Bryan Herta says he believes Michael Andretti’s IndyCar team has made similar gains on the competition as it did in the previous off-season.
Aside from a strong showing – and victory – for the squad at Indianapolis 500, 2016 saw the team score just five other podium finishes between four drivers, while in championship points, only Carlos Munoz scraped into the top 10. Last year, wins at Indy (Takuma Sato) and Watkins Glen (Alexander Rossi) were supplemented by five more top-three finishes, but significantly three Andretti drivers finished in the top 10 end-of-year standings.
Herta, who co-owns and calls strategy for the #98 Andretti-Herta Autosport entry – this year driven by Marco Andretti – told Motorsport.com: “Things are going well right now. I think we’ve made a similar step to the one we made last off-season.
“We went through a lot of stuff [at Phoenix’s two-day Open Test] and got some decent running in traffic at the end, which was useful.
“We haven’t been to a proper road course – just Sebring, which is only good for testing certain things. But whatever it's worth, we were quick there, and I think the team has taken a really good step forward. Now it’s up to us to take advantage of that.”
The four-car squad of Rossi, Andretti, Ryan Hunter-Reay and rookie Zach Veach turned a total of 1048 laps at Phoenix's 1.022-mile ISM Raceway, with Andretti emerging fastest, in sixth place. The third-generation IndyCar racer said he preferred the improved feel provided by the new-for-2018 universal aerokit which has much less downforce than the manufacturer kits of the last three years.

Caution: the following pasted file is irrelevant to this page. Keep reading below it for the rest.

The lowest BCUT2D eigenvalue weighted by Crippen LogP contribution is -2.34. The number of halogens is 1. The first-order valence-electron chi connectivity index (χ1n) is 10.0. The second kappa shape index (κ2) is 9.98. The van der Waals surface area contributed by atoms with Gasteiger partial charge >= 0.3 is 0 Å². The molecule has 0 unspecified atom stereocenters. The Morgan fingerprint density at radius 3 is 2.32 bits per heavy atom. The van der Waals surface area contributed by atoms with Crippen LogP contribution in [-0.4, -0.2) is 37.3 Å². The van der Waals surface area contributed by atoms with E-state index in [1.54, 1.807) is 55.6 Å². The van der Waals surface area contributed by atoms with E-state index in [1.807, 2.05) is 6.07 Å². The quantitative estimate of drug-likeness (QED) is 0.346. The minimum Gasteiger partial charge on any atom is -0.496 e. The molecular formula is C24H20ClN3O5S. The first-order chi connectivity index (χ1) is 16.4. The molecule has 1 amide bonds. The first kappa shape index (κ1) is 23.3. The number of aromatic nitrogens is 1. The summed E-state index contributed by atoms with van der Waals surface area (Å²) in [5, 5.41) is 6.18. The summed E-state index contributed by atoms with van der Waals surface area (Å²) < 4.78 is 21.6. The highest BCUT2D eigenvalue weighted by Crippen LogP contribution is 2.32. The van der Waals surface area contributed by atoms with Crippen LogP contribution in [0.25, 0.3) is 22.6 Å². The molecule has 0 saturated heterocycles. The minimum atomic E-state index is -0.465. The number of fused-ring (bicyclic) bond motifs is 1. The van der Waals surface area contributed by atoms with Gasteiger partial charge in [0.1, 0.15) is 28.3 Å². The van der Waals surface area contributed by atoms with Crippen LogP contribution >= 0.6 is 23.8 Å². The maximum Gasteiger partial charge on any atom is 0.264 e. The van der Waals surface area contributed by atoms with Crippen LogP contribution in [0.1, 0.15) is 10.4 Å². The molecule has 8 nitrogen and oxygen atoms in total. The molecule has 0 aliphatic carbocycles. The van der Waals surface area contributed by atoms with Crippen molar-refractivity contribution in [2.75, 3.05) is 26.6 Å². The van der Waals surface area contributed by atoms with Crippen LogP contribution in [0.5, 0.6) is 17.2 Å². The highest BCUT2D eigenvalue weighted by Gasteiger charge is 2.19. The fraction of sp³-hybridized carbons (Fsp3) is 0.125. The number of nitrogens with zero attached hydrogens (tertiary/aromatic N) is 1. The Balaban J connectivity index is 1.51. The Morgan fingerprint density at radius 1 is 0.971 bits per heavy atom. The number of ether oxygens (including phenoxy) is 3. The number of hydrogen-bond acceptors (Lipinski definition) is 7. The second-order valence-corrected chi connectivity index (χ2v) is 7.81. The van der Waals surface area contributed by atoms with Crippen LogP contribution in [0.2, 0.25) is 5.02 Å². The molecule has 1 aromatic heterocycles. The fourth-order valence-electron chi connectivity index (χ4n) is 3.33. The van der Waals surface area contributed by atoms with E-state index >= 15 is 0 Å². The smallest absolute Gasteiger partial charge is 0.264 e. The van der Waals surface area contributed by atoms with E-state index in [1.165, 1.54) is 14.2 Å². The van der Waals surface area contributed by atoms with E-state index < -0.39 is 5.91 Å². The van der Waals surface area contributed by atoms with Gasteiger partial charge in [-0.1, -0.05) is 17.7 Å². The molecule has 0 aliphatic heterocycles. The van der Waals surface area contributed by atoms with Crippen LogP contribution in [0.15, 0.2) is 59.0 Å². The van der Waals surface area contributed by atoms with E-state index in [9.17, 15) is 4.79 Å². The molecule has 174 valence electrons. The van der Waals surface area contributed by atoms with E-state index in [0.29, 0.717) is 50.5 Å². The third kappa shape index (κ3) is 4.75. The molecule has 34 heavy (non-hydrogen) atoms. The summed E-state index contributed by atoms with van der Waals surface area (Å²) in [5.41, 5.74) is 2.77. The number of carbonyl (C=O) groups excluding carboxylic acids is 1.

Andretti told reporters over the weekend: “I really struggled with the aerokit car. You were either slammed with downforce or it snapped. With this thing, it’s on the edge the entire time [but] there's some predictability, you feel it more. If I had to pick one, I would prefer this.”
Later, Herta confirmed his driver is indeed feeling more confident with the new cars.
“I think he is a lot more happy,” said Herta. “This car is closer in concept to the original DW12, and he came fifth in the championship in 2013, so I think he’s encouraged that this car gives him a similar feeling to that car.”
Herta also played down the complaints emanating from rival squads, and from some AA team members, regarding the amount of testing time they have been granted relative to those involved in manufacturer testing – Penske and Carpenter for Chevrolet, Schmidt Peterson and Rahal Letterman Lanigan for Honda.
“It was concerning at the time, but I don’t think it has put us at a big disadvantage,” said Herta. “That’s because our team did such a good job on the things they could work on, things like aero simulation work. So when we hit the track their work was verified and we were quick right away, at Sebring and Phoenix.”